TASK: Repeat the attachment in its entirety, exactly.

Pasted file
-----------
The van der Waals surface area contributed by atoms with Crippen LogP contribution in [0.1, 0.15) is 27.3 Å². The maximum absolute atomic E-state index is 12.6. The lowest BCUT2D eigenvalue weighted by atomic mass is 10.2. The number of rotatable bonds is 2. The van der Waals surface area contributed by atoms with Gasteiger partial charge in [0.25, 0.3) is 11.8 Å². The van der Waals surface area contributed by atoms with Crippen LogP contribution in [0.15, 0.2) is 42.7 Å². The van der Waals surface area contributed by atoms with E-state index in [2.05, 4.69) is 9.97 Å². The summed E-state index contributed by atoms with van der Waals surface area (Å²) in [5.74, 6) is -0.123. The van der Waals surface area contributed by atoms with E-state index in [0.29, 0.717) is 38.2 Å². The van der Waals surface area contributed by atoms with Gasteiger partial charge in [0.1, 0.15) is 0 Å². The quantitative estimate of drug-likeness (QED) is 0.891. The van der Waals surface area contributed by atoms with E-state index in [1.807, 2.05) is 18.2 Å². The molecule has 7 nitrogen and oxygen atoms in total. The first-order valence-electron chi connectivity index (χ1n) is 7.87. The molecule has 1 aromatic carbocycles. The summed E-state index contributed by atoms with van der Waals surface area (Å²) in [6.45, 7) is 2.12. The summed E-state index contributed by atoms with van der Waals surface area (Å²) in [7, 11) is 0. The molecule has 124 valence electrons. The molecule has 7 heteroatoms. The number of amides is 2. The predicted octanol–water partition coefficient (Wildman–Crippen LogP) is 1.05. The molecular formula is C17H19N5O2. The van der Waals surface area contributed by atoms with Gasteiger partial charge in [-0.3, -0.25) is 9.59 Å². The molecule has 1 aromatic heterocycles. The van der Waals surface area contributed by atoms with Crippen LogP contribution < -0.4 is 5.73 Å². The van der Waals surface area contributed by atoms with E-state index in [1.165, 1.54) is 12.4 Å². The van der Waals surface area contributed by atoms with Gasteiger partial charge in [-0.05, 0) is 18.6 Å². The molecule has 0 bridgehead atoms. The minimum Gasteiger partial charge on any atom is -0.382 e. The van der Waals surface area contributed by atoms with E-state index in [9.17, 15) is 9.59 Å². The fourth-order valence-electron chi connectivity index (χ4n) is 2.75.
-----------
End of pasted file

The van der Waals surface area contributed by atoms with Crippen LogP contribution in [0.1, 0.15) is 27.3 Å². The maximum absolute atomic E-state index is 12.6. The lowest BCUT2D eigenvalue weighted by atomic mass is 10.2. The number of rotatable bonds is 2. The van der Waals surface area contributed by atoms with Gasteiger partial charge in [0.25, 0.3) is 11.8 Å². The van der Waals surface area contributed by atoms with Crippen LogP contribution in [0.15, 0.2) is 42.7 Å². The van der Waals surface area contributed by atoms with E-state index in [2.05, 4.69) is 9.97 Å². The summed E-state index contributed by atoms with van der Waals surface area (Å²) in [5.74, 6) is -0.123. The van der Waals surface area contributed by atoms with E-state index in [0.29, 0.717) is 38.2 Å². The van der Waals surface area contributed by atoms with Gasteiger partial charge in [0.1, 0.15) is 0 Å². The quantitative estimate of drug-likeness (QED) is 0.891. The van der Waals surface area contributed by atoms with E-state index in [1.807, 2.05) is 18.2 Å². The molecule has 7 nitrogen and oxygen atoms in total. The first-order valence-electron chi connectivity index (χ1n) is 7.87. The molecule has 1 aromatic carbocycles. The summed E-state index contributed by atoms with van der Waals surface area (Å²) in [6.45, 7) is 2.12. The summed E-state index contributed by atoms with van der Waals surface area (Å²) in [7, 11) is 0. The molecule has 124 valence electrons. The molecule has 7 heteroatoms. The number of amides is 2. The predicted octanol–water partition coefficient (Wildman–Crippen LogP) is 1.05. The molecular formula is C17H19N5O2. The van der Waals surface area contributed by atoms with Gasteiger partial charge in [-0.3, -0.25) is 9.59 Å². The molecule has 1 aromatic heterocycles. The van der Waals surface area contributed by atoms with Crippen LogP contribution < -0.4 is 5.73 Å². The van der Waals surface area contributed by atoms with E-state index in [1.165, 1.54) is 12.4 Å². The van der Waals surface area contributed by atoms with Gasteiger partial charge in [-0.05, 0) is 18.6 Å². The molecule has 0 bridgehead atoms. The minimum Gasteiger partial charge on any atom is -0.382 e. The van der Waals surface area contributed by atoms with E-state index in [9.17, 15) is 9.59 Å². The fourth-order valence-electron chi connectivity index (χ4n) is 2.75.